broken-marriage-heart-shutterstock_134537426Ok, before you get all trolly based on the title, let me clarify that arranged marriages fail too, just as much or less or more (I don’t know), but this post is not about why arranged marriages fail. It’s about why love marriages fail.

About 6-7 years ago, when I got engaged, I remember my parents insisting that I limit my interactions with the fiancé pre-wedding as much as possible because they felt the charm would wear off if we got to know each other too much. They believed that discovering one another was an integral part of every relationship and we must save it for after the wedding. I never really understood this because I believed that only if you invested sufficient capital in a relationship could you possibly minimise the running costs post wedding. In other words, if you didn’t get to know each other well enough, how would you know for sure that you are marrying the right person. With time and experience, I have come to realise that the key word is “enough” and there is actually an optimal amount of knowledge one needs to have about their partner prior to getting hitched for life – less won’t do, more won’t do either.

Here’s why. My very wise friend, Taps and I were discussing some of our friends’ recently failed marriages and we realised how a majority of them were love marriages (we hardly have any arranged marriages in our social circle, so that explains this!), some of them even 10 year pre-wedding courtships, that ended within a year or two of marriage. That’s when Taps had an interesting take on why this happens. She said it’s because people assume they know each other fully before taking the big step of legitimising their relationship without realising that there is so much more to learn about each other once they start living together out of legal obligation. For instance, trivial stuff such sleeping patterns, early morning routines, dietary habits, etc might be so different between the couple that it can take some getting used to. Larger issues such as social or family obligations become a bigger deal once you are married and complying with them is no easy feat.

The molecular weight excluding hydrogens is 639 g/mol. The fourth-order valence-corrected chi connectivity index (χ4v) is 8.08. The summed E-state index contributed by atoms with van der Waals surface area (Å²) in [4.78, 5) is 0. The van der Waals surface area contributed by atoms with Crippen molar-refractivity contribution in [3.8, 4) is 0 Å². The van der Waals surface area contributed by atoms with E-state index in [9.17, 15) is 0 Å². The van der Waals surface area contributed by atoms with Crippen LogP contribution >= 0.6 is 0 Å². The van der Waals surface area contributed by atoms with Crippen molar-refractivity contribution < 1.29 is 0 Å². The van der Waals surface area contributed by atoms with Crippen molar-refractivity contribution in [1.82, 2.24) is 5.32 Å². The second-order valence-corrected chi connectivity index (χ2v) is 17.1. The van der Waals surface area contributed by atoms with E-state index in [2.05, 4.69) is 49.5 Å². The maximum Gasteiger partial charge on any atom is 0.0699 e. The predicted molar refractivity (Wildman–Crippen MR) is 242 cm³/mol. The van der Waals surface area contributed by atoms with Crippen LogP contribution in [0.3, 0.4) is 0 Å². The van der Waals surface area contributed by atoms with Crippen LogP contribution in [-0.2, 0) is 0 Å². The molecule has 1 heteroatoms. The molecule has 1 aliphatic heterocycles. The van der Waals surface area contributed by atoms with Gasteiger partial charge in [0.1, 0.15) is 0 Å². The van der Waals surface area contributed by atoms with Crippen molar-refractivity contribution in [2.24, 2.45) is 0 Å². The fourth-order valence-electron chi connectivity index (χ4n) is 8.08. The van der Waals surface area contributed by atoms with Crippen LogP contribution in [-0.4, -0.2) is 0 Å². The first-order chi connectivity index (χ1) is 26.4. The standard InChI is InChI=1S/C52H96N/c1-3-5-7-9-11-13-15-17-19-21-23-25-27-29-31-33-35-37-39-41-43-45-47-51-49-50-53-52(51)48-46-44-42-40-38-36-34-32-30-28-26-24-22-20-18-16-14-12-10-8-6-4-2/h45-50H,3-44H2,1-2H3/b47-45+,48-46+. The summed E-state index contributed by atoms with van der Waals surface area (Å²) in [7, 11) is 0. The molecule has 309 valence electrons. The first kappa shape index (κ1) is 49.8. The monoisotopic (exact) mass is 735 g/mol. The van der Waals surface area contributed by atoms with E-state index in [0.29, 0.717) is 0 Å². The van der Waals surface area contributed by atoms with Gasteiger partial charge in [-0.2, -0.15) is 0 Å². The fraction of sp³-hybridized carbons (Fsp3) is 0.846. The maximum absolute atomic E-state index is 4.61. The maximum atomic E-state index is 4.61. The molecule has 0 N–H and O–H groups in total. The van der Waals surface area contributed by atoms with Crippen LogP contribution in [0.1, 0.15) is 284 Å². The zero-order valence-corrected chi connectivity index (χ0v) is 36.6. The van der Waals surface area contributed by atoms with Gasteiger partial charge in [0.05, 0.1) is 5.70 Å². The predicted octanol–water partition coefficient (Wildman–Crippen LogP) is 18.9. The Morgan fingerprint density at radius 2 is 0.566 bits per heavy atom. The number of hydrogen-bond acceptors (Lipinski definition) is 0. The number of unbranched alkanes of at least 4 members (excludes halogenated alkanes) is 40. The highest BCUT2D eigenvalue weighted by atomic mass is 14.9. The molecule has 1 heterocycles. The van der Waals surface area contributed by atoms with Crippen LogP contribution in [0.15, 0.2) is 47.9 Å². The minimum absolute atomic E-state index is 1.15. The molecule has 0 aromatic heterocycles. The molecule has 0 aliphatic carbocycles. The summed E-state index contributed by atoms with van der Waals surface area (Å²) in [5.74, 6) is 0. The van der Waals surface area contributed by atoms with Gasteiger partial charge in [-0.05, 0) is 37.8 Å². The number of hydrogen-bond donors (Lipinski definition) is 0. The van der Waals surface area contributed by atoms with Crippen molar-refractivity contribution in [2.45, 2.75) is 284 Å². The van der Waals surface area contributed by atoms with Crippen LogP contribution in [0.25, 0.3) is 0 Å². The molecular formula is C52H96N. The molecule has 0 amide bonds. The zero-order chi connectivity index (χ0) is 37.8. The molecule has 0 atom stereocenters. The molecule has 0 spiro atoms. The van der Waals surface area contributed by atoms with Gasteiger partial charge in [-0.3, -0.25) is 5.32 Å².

So, when there are too many changes even after you think you know them well enough, naturally, you flip. You begin to question the basis of the relationship, the person you first fell in love with, authenticity of the love and what not. Now, such deep questions usually have deep answers, and hence, dire consequences. On the contrary, in the case of arranged marriages, you embark the journey with the premise that you don’t know each other well enough and you’ll learn over the course of your lifetime. You have a base layer of knowledge of the partner that’s enough to make an educated decision on whether someone’s worth knowing over a lifetime, every time you learn something new about them, you add and subtract from the base and this is usually a never ending process because there’s almost no way you could possibly fully know someone and most people acknowledge that due to the arranged marriage construct. Of course sometimes, there’s a chance you may get bored, lose patience or even figure out that everything you have learnt thus far is not interesting enough to continue the exploration and you could end things or not, depending on the costs – transaction or opportunity.

3 thoughts on “A modern take on why love marriages fail”

  1. Your article is pretty skewed. The title doesn’t match the content at all! The bottom line is that whether a love, arranged or simply a live-in relationship, cohabitation in any form always has the same set of risks. Yes, in terms of marriage, it’s not easy to walk around in any society with the tag of being a “divorcee”. As per your article, arranged couples have a “promise” of taking care of each other and “knowledge” that they know their partner in a limited way. Whereas you “think” you know your partner fully in a love setup.
    In both cases, the risk of incompatibilities is at the same level. So why would you say “Why love marriages” fail? Your article title should read “Why marriages fail”. As someone who was single till recently, this is one of the shoddiest articles on the subject that I’ve read!
    There’s a blur of lines between “arranged” and “love”. With sites like yours’, Okcupid, Tinder, Aisle, Floh, aren’t dates facilitated and “arranged”? The difference only lies in “who” does the facilitation and arranging for the prospective bride and groom to meet.

    1. Thanks for your comment, Nanditha. Really appreciate thoughtful comments from readers.
      You seem to have missed the disclaimer or the first line of the post. This post simply indicates what we (my friend and I) thought was one of the reasons for failure of love marriages. Arranged cases are definitely worth a mention (less than a para) while on the subject and I don’t see why it should affect the title of this post.
      In any case, I’ve made no comments about whether the risk level in both cases is the same because honestly, I don’t know if it is.
      And, congratulations of your new relationship! 🙂

  2. I admit I was thinking “trolly”thoughts when I read the title and was really curious what you had to say. I love this so much because your modern thoughts are beautiful and traditional yet somehow ahead of your time and you have the guts to say them. I truly believe that love is always a choice and if you base it on feelings, no relationship has a chance for survival, whether it’s a marriage or otherwise. More articles like to need to be written. Thanks so much for sharing! ❤

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